CHILDCARE REFORM: EFFECTS ON EARNINGS AND EMPLOYMENT AMONG NATIVE SWEDISH AND IMMIGRANT MOTHERS
This paper studies earnings and labor force participation of native Swedes and recent immigrants in Sweden in response to the childcare reforms of 2001 and 2002 using a difference-in-differences approach and register-based data for the period of 1995-2009. Immigrant and native Swedish mothers are distinguished in order to study if increased accessibility to childcare might be particularly beneficial for groups facing obstacles in entering the labor market. The results show that the reforms had a positive effect on earnings and labor force participation among native mothers with preschool children. The group of immigrant mothers studied did not experience any gain in labor market outcomes as a response to the reform.
Based on the results of all-Russian surveys, major effects of the economic crisis of 2014-2016 in comparison with other economic crises are characterized. It is demonstrated that in addition to their obvious consequences (prices increase, layoffs, etc.), another serious result is the change in relationship between employers and workers, accompanied by the increase in layoffs amid increase in workload of working population, decrease of wages amid rising prices, and significant increase in non-compliance with the law concerning rights of workers. In the periods between crises these negative changes are consolidated, and every next crisis gives them a new impetus
Recognizing that social change over recent decades has strengthened the need for early childhood education and care, this book seeks to answer what role this plays in creating and compensating for social inequalities in educational attainment.
Compiling 13 cross-national and multidisciplinary empirical studies on three interrelated topics, this book explores how families from different social backgrounds decide between types of childcare, how important parental care and resources at home are for children’s educational success, and the consequences of early education and care for children’s diverging educational destinies. Analysing a currently neglected area in sociological research, expert contributors employ the most recent country-specific longitudinal datasets in order to provide an up-to-date portrayal of the patterns and mechanisms of early educational inequality.
With its extended analytical window ranging from short- to long-term educational outcomes, this book will undoubtedly appeal to students and scholars in the fields of childcare, education, and social inequality. It also contains important suggestions and evidence for practitioners and policymakers trying to combat inequality in educational opportunities.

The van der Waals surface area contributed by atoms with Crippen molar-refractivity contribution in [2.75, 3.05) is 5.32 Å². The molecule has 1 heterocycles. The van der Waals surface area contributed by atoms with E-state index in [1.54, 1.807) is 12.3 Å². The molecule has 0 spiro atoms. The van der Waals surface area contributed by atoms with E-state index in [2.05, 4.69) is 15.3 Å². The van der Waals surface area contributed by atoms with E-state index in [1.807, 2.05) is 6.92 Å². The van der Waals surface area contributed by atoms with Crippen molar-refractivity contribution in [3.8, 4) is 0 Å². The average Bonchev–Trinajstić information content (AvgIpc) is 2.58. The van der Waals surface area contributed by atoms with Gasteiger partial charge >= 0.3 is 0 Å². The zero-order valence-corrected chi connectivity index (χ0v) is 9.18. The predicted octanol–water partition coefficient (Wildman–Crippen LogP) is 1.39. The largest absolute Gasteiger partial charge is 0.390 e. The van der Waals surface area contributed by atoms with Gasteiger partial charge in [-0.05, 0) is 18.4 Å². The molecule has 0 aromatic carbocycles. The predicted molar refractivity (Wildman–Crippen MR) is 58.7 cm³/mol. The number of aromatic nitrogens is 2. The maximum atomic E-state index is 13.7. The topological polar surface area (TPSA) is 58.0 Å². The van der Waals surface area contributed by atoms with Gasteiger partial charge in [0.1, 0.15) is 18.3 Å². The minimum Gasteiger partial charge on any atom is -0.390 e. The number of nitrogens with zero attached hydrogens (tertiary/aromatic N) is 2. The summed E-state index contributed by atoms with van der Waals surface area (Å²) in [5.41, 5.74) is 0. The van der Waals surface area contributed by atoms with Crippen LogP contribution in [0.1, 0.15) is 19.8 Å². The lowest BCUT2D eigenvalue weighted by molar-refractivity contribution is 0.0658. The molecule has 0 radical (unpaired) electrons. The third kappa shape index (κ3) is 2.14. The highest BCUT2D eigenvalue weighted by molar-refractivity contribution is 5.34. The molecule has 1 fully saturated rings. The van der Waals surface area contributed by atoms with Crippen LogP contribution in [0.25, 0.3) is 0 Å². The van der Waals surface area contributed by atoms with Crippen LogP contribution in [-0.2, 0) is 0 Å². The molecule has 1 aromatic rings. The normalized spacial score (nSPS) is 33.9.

From 2007 to 2014 total fertility rate in Russia increased from 1.42 to 1.75. To what extent this growth is related to a package of family policy measures introduced in 2007? Although the maternity (family) capital program is the most well-known innovation of the 2007 reform, we argue that the new rules of monthly childcare allowance assignment is its another major component. Since all measures were introduced simultaneously, it is only possible to estimate their cumulative effect on subsequent fertility behavior. Using panel Russian Generations and Gender Survey data collected in 2004, 2007 and 2011, this study assesses how family policy changes introduced in 2007 were related to the fertility behavior in Russia in recent years. Eventually we do not find any statistically significant increase in the chances of having second and subsequent births in 2007-2011 in comparison with the period of 2004-2007. We also find that the policy changes might have influenced women differentially, and might have had significant influence on less educated women and women from low income households. Unfortunately, the size of the GGS sample does not allow to capture it within this study. We acknowledge that the observed effects might be related only to the calendar shifts in fertility behavior and recuperation of fertility decline observed in 1990-s.
Сorporate social responsibility (CSR) and sustainable business is one of the global trends. Abundance of corporate social responsibility ratings allows us to trace the relationship of this parameter with the financial and organizational results of the company. Current studies in this area are based on qualitative methods and small sample of firms that did not allow to give a clear answer about the presence or absence of the correlation. Correlation analysis of a large number of companies allowed us to reveal the relationship between the financial and organizational results of the company and its social responsibility level. One of the most significant results is the identification of a positive correlation between CSR level of revenue and long-term organization.
This chapter addresses changes in immigration trends and their psychosocial effects in post-Soviet Russia. Russia is currently the world’s second most populous country (after the USA) in terms of its immigrant population, with most coming from the Central Asian States (Uzbekistan, Tajikistan, and Kyrgyzstan) and China. The chapter begins with an examination of the social issues that immigrants must face. The research focuses on Moscow as the most attractive destination for immigrant workers. The chapter presents the findings of an empirical study conducted on the reciprocal acculturation between immigrants and the host society in Moscow. The study examines the correlations between the immigrants’ acculturation attitudes and the host society’s acculturation expectations and perceptions of the immigrants. More specifically, the study focuses on how measures of integral security (including physical, cultural and economic security) influence the host society’s attitudes towards immigrants.